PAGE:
Hello all, it’s been a long time since I rapped at ya’. Otome no Teikoku(オトメの帝国 6) has soldiered on in the meantime; it’s now on its twelfth published volume. However, the publisher has indicated that, contingent on the sales of the 12th tankoubon, they may end the series with the 13th. So if you are enjoying this series and want it to continue, please support it by buying the newest volume!
But for now, let’s rewind for review and discussion of Volume 6. The stories in this book represent another subtle evolution of the way that Kishi-sensei is presenting this world. Are there still servicey vignettes with plenty of skin and “sexy” shenanigans? Yes, a couple. What about the ubiquitous flashes of panty and peeks of bra? To paraphrase the Blues Brothers, “How often does that fanservice go by?” “So often you won’t even notice.”
But something subtle is welling its way up into the storytelling. For the first time, the majority of the chapters are not about “Yuri” per se – that is, the tropes of one girl noticing and admiring another girl, physically or otherwise, and the results of that attention. The characters are developed enough to just interact as friends and people, and some of the best chapters aren’t even about the established couples. Let’s go over some of the highlights.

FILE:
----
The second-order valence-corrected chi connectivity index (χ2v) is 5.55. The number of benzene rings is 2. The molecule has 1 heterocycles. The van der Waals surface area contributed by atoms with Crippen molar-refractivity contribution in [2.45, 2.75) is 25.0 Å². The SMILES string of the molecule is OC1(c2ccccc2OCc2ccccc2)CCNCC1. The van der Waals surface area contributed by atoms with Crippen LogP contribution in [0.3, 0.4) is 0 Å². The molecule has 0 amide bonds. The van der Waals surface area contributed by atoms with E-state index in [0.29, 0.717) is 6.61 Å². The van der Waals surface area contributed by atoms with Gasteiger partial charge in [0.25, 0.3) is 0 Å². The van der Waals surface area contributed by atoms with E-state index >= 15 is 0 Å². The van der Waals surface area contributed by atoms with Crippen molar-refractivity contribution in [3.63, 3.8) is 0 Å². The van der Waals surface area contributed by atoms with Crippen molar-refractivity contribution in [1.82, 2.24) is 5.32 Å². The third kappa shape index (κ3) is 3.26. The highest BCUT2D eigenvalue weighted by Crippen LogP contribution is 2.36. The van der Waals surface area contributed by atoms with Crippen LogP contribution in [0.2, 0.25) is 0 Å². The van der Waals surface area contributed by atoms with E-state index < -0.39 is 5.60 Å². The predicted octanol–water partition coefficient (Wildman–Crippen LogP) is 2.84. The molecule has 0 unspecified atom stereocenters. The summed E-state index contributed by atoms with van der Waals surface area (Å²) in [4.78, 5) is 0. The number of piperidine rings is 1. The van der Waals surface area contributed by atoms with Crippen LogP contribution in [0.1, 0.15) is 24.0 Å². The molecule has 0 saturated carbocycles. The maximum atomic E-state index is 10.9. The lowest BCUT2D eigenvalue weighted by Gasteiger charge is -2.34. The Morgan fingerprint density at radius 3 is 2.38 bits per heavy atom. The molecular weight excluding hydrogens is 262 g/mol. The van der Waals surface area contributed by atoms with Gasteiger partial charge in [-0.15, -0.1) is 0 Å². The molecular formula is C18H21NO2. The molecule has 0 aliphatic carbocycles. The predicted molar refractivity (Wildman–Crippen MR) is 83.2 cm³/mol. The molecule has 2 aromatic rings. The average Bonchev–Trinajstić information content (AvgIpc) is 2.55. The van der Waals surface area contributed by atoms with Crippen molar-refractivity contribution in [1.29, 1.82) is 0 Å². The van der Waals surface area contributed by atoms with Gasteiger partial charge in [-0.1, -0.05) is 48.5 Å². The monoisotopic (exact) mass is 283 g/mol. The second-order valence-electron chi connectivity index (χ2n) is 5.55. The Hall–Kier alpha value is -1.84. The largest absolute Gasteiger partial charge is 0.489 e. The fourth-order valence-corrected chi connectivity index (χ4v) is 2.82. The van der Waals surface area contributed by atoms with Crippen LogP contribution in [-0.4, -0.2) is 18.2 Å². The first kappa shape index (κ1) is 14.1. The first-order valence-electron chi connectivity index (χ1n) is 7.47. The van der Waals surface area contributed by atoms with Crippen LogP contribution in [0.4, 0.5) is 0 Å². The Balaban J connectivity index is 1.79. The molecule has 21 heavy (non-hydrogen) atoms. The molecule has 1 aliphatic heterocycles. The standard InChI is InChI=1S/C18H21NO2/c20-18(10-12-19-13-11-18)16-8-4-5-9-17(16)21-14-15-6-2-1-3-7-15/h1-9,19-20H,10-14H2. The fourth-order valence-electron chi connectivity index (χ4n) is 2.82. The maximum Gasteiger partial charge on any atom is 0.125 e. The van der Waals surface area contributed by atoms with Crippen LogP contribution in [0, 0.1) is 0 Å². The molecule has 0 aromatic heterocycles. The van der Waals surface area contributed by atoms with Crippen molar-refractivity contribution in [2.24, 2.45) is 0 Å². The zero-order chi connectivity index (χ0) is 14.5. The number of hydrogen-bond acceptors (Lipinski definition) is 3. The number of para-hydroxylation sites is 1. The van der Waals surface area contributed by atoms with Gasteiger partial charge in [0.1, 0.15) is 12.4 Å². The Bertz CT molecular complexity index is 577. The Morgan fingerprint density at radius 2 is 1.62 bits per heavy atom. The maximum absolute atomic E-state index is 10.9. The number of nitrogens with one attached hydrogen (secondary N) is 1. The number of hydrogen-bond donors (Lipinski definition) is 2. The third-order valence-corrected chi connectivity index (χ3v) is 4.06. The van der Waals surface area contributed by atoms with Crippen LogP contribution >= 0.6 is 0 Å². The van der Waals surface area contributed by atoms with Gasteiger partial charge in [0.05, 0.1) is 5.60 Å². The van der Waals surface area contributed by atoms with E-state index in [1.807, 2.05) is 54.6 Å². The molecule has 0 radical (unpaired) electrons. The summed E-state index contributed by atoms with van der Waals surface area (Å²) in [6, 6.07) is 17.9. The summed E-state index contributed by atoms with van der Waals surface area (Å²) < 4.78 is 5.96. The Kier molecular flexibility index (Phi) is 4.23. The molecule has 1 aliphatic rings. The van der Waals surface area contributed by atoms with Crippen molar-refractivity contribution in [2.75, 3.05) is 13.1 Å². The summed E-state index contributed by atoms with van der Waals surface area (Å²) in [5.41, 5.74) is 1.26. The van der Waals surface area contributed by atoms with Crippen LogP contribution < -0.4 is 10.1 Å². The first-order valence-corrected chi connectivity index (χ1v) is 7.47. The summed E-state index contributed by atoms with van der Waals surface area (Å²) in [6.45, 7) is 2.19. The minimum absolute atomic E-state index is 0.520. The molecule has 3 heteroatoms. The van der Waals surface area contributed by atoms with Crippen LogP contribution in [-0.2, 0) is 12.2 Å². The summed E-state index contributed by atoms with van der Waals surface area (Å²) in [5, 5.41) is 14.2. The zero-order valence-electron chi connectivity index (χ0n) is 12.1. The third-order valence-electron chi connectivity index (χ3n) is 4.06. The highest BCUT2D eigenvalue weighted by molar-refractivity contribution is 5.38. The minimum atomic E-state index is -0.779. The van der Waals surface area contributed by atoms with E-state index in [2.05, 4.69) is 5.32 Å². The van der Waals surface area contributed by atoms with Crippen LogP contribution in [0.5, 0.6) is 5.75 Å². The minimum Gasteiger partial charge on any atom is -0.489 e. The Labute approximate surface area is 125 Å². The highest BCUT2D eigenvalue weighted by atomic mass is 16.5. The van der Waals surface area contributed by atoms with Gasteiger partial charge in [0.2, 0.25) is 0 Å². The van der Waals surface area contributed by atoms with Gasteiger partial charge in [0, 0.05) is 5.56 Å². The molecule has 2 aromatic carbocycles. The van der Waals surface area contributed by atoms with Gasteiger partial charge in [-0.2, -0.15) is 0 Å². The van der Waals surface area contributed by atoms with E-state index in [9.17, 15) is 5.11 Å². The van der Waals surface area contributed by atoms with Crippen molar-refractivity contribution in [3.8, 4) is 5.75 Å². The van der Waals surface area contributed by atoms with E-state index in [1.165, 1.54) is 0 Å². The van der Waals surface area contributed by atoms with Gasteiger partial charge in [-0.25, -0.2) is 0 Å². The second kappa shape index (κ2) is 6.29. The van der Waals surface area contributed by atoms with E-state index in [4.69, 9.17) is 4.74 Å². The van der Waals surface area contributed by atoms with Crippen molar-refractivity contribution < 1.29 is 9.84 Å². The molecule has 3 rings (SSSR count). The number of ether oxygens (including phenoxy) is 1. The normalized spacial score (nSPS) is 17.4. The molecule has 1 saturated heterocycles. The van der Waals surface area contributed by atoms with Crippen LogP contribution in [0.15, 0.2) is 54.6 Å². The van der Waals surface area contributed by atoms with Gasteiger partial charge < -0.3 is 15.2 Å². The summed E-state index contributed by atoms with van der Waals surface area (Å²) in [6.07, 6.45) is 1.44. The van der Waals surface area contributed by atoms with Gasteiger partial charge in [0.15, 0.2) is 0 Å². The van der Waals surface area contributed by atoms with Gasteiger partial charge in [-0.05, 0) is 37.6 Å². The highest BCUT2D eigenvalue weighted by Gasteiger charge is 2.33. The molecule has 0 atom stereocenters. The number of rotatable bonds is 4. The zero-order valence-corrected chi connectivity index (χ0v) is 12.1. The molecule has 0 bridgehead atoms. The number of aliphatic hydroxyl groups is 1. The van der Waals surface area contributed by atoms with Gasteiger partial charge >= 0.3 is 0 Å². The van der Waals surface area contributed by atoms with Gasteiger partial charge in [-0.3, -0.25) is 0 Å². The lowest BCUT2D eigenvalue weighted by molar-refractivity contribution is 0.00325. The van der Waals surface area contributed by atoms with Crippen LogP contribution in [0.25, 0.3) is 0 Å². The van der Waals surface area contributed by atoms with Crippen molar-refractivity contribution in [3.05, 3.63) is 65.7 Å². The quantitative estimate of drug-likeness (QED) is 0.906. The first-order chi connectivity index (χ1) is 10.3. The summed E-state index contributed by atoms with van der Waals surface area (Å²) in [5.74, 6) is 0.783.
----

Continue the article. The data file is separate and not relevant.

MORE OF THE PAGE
Halloween Watergun Fight
I know what you’re thinking, but you are wrong. This is not an excuse to show the girls in skimpy costumes or wet see-through shirts. Rather, Midori (the pint-sized manga club member) accosts Mayu (Kaoru’s kouhai plaything) on Halloween dressed as Rambo, hands her a watergun, and strikes the first blow. As the two rampage through the halls, the rest of the manga club try to get in on the action, also in Rambo gear, but get thwarted by student council rule-stickler Onoda. There’s really no service, just some funny jokes and a lot of fun with a unique premise and an unusual character pair-up.
The spectacular oil-and-water mixture that is Yuu and MahiMahi continues here to great results. MahiMahi invites Yuu and Mari over to their house for Christmas. Of course, Yuu wants nothing to do with it, but Mari convinces her to give it a shot. On the day of, the old “we can’t bake a cake” cliche gets dragged out. Yuu sits out the baking shenanigans at first, and it’s really funny to watch her get madder and madder the more the others screw up, until finally her frustration boils over and she takes over the kitchen. Yuu proves her talent by producing a beautiful cake, and endures more harassment the rest of the night from MahiMahi, but it’s worth it in the end for the appreciation she receives from Mari.
It’s been hinted at before now, but this is the first time we see that the beauty Kaoru and the grumpy otaku Honoka are sisters. Kishi-sensei absolutely nails the subtle character beats here – they share a physical resemblance, especially in their heights, but its the spot-on sibling dynamic that really sells it. Older Kaoru is known for her poise and beauty, and is always being praised by her family. Thinking she’s unable to compete, Honoka retreated behind a wall of scowls and hair to the world of manga. But Kaoru really cares for her sister and sees her potential. Here she forces Honoka to dress up and do a shrine visit with her for New Year’s. Honoka complains the whole way, but is ultimately touched when Kaoru uses her wish to ask for Honoka’s dream of being a manga-ka to come true. And, of course, Kaoru gets in some absolutely pro-league flirting with the miko at the shrine.